You may have this idealistic image in your head as to what kind of English you should be speaking – grammatically super-correct, formal, rich and eloquent English spoken by high-class native English speakers – but achieving and maintaining such high spoken English standards may not be just unrealistic. It may also be very unhealthy to your confidence as an English speaker to constantly compare your existing level of English against your desired level of English in terms of grammar, vocabulary, pronunciation, and speed at which you speak because it will serve as a constant reminder of your shortcomings as an English speaker! You may believe that most people speak sub-standard English and it’s unacceptable for an intelligent person. You may have this perception that your English just HAS to sound like that spoken by native English speakers – and if it doesn’t, you’ll be always branded as an underachiever. And you may also strongly believe that text-book English taught to English students in schools and universities is the ONLY way forward and that the conversational English is just English for the masses and not for such a well-educated individual as you. Guess what? By upholding such unrealistically high standards you’re making it really hard for yourself to actually improve your English! (more…)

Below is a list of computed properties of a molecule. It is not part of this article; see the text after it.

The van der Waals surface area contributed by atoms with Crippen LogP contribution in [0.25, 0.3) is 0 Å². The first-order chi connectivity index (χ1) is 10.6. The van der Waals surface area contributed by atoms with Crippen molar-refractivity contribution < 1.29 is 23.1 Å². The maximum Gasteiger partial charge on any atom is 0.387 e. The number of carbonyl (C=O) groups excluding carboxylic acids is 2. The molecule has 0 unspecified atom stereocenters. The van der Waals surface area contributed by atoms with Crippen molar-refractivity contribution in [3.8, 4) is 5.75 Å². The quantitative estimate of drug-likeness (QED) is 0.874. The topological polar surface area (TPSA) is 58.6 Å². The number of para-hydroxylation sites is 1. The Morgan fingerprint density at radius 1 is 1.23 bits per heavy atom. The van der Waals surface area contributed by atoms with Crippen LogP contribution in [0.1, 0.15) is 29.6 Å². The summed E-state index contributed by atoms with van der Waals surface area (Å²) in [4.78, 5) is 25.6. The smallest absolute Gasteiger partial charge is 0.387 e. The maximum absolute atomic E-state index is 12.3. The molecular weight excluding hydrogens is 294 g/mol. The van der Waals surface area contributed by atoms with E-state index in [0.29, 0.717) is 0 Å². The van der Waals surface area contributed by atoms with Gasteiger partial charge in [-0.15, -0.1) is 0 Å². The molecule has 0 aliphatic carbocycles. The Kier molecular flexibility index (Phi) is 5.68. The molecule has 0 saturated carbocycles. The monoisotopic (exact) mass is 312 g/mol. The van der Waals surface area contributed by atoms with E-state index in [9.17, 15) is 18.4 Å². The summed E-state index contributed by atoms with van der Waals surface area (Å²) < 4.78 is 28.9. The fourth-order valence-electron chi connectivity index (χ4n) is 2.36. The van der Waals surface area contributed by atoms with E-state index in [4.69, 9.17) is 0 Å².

3 Easy Steps of Dealing With Fear of Public Speaking for Non-native English Speakers
What You Think is Your WORST English Performance May Just Turn Out to Be Your BEST One Ever!
Do you sometimes get the feeling that you’re a really crappy English speaker and that your English sucks? Well, I also get this feeling sometimes, and despite having dealt with my main fluency issues a long time ago there are days when it kind of feels as if it’s not even worth opening my mouth. There are occasions when I have to record a video for my YouTube channel, for example, but I just can’t stand the way I sound on that particular day, and I can’t get rid of the feeling that I should rather stay away from it and get back to it the following day. Do you think I do that and just keep my mouth shut? No way! I simply ignore the fact that I’m feeling bad about my ability to speak in English properly, and I proceed with recording the videos. More often than not the result is quite surprising – when I watch the video I can clearly see that my English speech is by far better than I thought it was! So here’s the simple conclusion I can draw: (more…)
Why When We Stress Out Our Fluency Deteriorates?
Story About Not Being Able to Speak in English in the Morning and Speaking 100% FLUENTLY in the Afternoon!